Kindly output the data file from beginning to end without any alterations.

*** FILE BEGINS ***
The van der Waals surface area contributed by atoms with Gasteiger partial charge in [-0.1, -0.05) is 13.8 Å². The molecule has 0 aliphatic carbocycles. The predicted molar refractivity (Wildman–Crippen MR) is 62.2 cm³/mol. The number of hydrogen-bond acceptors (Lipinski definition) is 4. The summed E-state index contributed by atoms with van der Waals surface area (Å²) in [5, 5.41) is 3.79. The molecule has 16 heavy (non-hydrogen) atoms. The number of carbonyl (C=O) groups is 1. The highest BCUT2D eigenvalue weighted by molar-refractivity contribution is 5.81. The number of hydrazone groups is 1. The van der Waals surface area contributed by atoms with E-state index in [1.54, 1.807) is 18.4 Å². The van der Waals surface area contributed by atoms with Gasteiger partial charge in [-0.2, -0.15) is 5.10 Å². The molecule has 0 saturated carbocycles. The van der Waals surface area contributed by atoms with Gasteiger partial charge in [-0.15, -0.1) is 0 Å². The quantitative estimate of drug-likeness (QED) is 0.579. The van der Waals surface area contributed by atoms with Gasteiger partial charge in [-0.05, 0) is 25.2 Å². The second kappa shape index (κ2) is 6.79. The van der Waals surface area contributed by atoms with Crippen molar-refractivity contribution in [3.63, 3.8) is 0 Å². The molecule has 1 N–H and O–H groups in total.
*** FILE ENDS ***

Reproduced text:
The van der Waals surface area contributed by atoms with Gasteiger partial charge in [-0.1, -0.05) is 13.8 Å². The molecule has 0 aliphatic carbocycles. The predicted molar refractivity (Wildman–Crippen MR) is 62.2 cm³/mol. The number of hydrogen-bond acceptors (Lipinski definition) is 4. The summed E-state index contributed by atoms with van der Waals surface area (Å²) in [5, 5.41) is 3.79. The molecule has 16 heavy (non-hydrogen) atoms. The number of carbonyl (C=O) groups is 1. The highest BCUT2D eigenvalue weighted by molar-refractivity contribution is 5.81. The number of hydrazone groups is 1. The van der Waals surface area contributed by atoms with E-state index in [1.54, 1.807) is 18.4 Å². The van der Waals surface area contributed by atoms with Gasteiger partial charge in [-0.2, -0.15) is 5.10 Å². The molecule has 0 saturated carbocycles. The van der Waals surface area contributed by atoms with Gasteiger partial charge in [-0.15, -0.1) is 0 Å². The quantitative estimate of drug-likeness (QED) is 0.579. The van der Waals surface area contributed by atoms with Gasteiger partial charge in [-0.05, 0) is 25.2 Å². The second kappa shape index (κ2) is 6.79. The van der Waals surface area contributed by atoms with Crippen molar-refractivity contribution in [3.63, 3.8) is 0 Å². The molecule has 1 N–H and O–H groups in total.